It’s safe to say people are glad to close the door on 2020. After a year of pandemic induced challenges, there is certainly a lot to be optimistic about. While the virus continues to rage around much of the western world as I write this at the end of 2020, effective vaccines are on the way, promising an eventual end to the worst of the disease-related outcomes. Sustained economic recovery can thus follow as in-person activity resumes to more normal levels. And with it, pro AV becomes an even more vibrant sector, bolstered by the heightened importance tech plays in experiences across the economy.
To put numbers to it, AVIXA estimates global revenues for pro AV solutions and products will grow by nearly 7% in 2021 after declining by at least 8% in 2020. The final analysis for the year may mean an even steeper decline for 2020 which translates to an even larger hole for the industry to climb out of in terms of the revenue difference from the peak year set in 2019. Right now, forecasted growth rates suggest pro AV doesn’t see real net growth over 2019 until 2022, but this will largely depend on the rate of recovery. Most economists think the first half of 2021 may be slow as vaccine uptake makes its way across the globe, but by the second half things are more meaningfully improving. As we look at the individual markets served by pro AV, some reason for optimism about upside potential emerge.
Let’s start with the areas that were hardest hit by the pandemic – hospitality, venues, and retail. Each of these are the bastions of in-person experiences and so with health guidelines mandating limited crowd sizes and travel restrictions in effect, all three of these markets pulled way back on spending for pro AV in 2020. Revenues from hospitality clients were down 17% in 2020, 15% from venues, and 14% in retail with those estimates formulated in the middle of the year. Which means the actuals could be even worse.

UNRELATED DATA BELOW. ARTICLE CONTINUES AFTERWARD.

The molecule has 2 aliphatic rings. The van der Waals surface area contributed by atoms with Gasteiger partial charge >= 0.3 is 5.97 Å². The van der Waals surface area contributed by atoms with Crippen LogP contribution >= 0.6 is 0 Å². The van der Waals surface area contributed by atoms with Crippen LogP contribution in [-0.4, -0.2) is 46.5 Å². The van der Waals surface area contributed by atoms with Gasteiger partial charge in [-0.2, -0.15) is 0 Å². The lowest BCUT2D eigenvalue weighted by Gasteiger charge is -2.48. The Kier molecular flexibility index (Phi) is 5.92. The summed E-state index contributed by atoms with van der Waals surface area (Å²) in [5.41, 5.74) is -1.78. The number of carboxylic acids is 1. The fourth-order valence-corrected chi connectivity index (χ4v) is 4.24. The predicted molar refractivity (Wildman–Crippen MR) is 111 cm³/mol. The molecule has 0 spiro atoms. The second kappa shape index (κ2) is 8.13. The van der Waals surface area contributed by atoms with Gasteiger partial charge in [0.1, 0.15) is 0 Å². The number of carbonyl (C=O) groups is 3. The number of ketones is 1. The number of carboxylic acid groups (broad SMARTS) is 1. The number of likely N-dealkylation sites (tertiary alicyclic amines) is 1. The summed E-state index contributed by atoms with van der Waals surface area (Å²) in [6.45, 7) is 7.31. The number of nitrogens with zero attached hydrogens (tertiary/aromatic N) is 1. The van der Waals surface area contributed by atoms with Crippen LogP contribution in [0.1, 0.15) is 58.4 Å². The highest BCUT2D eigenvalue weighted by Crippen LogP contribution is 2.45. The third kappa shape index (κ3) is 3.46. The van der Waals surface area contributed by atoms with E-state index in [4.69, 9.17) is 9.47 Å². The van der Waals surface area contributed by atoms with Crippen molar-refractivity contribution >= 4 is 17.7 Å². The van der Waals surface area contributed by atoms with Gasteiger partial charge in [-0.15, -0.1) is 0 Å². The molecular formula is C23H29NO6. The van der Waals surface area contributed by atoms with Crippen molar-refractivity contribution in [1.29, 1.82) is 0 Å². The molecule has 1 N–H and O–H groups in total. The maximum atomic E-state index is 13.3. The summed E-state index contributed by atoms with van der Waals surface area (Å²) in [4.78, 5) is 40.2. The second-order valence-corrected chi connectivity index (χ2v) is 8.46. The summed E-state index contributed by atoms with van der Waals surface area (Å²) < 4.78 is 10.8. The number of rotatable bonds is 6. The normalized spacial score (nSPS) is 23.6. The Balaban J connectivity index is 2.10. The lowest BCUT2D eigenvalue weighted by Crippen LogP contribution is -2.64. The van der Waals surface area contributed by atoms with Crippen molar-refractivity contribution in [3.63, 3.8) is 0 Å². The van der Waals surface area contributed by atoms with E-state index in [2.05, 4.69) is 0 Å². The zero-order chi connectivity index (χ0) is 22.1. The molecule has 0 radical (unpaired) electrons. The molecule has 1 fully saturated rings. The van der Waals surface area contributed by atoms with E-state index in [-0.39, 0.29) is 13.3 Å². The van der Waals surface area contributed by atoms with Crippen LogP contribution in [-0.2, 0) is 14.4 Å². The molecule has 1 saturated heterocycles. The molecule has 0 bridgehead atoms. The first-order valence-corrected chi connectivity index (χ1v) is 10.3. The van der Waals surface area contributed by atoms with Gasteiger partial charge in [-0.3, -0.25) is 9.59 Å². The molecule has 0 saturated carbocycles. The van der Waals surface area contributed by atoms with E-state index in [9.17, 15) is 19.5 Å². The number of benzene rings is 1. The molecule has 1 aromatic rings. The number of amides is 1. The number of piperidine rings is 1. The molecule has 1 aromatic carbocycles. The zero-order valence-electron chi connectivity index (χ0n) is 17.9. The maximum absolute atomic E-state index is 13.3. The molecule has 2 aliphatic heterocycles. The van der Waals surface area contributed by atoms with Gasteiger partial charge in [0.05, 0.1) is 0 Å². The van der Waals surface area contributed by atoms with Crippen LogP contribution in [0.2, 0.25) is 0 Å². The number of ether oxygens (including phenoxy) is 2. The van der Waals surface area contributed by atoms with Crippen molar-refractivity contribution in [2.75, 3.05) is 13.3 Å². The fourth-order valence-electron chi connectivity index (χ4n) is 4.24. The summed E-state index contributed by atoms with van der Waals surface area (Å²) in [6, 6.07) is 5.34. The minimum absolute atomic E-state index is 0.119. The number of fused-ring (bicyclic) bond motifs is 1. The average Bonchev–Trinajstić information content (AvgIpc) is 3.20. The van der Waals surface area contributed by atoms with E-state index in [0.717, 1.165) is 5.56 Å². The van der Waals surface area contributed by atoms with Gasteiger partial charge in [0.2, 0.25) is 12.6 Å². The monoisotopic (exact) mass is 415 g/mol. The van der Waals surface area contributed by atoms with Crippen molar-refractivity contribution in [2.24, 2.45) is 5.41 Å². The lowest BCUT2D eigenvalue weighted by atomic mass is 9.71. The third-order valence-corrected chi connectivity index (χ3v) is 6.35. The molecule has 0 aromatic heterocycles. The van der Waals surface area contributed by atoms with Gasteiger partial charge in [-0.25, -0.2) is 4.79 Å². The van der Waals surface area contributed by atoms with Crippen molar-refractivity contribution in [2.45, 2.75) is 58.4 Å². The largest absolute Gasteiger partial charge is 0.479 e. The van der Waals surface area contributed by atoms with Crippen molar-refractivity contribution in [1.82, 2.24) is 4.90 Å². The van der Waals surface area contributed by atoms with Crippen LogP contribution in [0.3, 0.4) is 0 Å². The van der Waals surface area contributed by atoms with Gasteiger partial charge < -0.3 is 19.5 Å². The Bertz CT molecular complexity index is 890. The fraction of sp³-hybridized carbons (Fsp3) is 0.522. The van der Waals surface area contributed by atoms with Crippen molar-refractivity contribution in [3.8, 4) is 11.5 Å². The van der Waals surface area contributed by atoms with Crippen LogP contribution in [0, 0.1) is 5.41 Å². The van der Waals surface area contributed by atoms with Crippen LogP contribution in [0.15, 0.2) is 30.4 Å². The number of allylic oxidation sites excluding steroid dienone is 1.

And looking forward, some fret about whether these markets will ever fully
return to their past peaks if consumers demonstrate a lingering preference for the current normal of stay-at-home activity. Survey research doesn’t bear this fear out, however. Much of the concern over in-person activity is closely tied to the virus and vaccine availability continues to be viewed as the panacea by consumers who largely say they are willing to go back once widespread deployment is achieved. This fuels a strong forecast for the declining industries as a result. AVIXA forecasts 12% growth in hospitality, 10% in venues and 10% in retail spending for pro AV.
Perhaps even better news for the sector, these growth estimates may prove to be conservative. Why? The fundamental role technology plays in each is changing and expanding. Take hospitality as an example. Our post-pandemic normal is likely to continue to include an increased number of video-conferencing calls as we log-in to more virtual meetings and events. This places an increased burden on the infrastructure within a hotel property as guests expect more reliable network connections and perhaps room set-ups that are more conducive to our new mode of collaboration. Conference facilities on property must also adapt to the hybridization that event attendees will expect. Venues face the same.
Retail too will feel the pressure to adapt to more mixed mode shopping among consumers who want to blend the best of the in-person and online shopping experiences. In all cases, forecasts largely predict the return of the previous rates of investments in technology across the verticals, and don’t typically account for innovation or acceleration of usage. One could argue tech’s importance to each has accelerated due to change in our perceived normal way of engaging in activity.